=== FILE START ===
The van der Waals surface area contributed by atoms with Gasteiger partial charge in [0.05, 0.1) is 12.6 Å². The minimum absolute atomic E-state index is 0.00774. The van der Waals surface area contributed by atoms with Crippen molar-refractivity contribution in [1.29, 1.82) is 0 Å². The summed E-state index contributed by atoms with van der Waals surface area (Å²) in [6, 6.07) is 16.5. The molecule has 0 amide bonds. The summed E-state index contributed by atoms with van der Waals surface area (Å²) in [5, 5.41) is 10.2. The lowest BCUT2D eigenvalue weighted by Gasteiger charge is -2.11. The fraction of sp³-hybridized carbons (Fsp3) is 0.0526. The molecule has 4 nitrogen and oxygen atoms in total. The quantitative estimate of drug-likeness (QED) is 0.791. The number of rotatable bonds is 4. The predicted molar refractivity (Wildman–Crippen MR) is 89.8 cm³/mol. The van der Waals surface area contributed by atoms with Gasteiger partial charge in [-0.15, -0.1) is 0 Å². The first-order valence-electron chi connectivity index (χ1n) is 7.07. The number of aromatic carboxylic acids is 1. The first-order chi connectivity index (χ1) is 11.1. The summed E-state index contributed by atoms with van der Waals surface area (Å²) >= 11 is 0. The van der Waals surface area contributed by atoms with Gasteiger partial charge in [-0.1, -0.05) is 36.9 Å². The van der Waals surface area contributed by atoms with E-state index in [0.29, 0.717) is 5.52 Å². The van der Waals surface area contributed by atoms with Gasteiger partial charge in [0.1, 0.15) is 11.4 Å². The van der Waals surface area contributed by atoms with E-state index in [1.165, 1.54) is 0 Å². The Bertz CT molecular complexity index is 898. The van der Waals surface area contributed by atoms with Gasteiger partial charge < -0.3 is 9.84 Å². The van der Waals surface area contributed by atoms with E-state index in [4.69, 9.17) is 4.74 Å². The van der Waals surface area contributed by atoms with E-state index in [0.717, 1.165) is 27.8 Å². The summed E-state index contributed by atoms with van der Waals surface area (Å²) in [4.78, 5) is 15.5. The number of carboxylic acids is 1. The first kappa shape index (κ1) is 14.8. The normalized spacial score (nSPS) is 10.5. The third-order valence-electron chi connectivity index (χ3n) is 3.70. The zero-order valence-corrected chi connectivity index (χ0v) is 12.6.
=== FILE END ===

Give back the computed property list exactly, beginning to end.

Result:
The van der Waals surface area contributed by atoms with Gasteiger partial charge in [0.05, 0.1) is 12.6 Å². The minimum absolute atomic E-state index is 0.00774. The van der Waals surface area contributed by atoms with Crippen molar-refractivity contribution in [1.29, 1.82) is 0 Å². The summed E-state index contributed by atoms with van der Waals surface area (Å²) in [6, 6.07) is 16.5. The molecule has 0 amide bonds. The summed E-state index contributed by atoms with van der Waals surface area (Å²) in [5, 5.41) is 10.2. The lowest BCUT2D eigenvalue weighted by Gasteiger charge is -2.11. The fraction of sp³-hybridized carbons (Fsp3) is 0.0526. The molecule has 4 nitrogen and oxygen atoms in total. The quantitative estimate of drug-likeness (QED) is 0.791. The number of rotatable bonds is 4. The predicted molar refractivity (Wildman–Crippen MR) is 89.8 cm³/mol. The van der Waals surface area contributed by atoms with Gasteiger partial charge in [-0.15, -0.1) is 0 Å². The first-order valence-electron chi connectivity index (χ1n) is 7.07. The number of aromatic carboxylic acids is 1. The first-order chi connectivity index (χ1) is 11.1. The summed E-state index contributed by atoms with van der Waals surface area (Å²) >= 11 is 0. The van der Waals surface area contributed by atoms with Gasteiger partial charge in [-0.1, -0.05) is 36.9 Å². The van der Waals surface area contributed by atoms with E-state index in [0.29, 0.717) is 5.52 Å². The van der Waals surface area contributed by atoms with Gasteiger partial charge in [0.1, 0.15) is 11.4 Å². The van der Waals surface area contributed by atoms with E-state index in [1.165, 1.54) is 0 Å². The Bertz CT molecular complexity index is 898. The van der Waals surface area contributed by atoms with Gasteiger partial charge < -0.3 is 9.84 Å². The van der Waals surface area contributed by atoms with E-state index in [4.69, 9.17) is 4.74 Å². The van der Waals surface area contributed by atoms with E-state index in [0.717, 1.165) is 27.8 Å². The summed E-state index contributed by atoms with van der Waals surface area (Å²) in [4.78, 5) is 15.5. The number of carboxylic acids is 1. The first kappa shape index (κ1) is 14.8. The normalized spacial score (nSPS) is 10.5. The third-order valence-electron chi connectivity index (χ3n) is 3.70. The zero-order valence-corrected chi connectivity index (χ0v) is 12.6.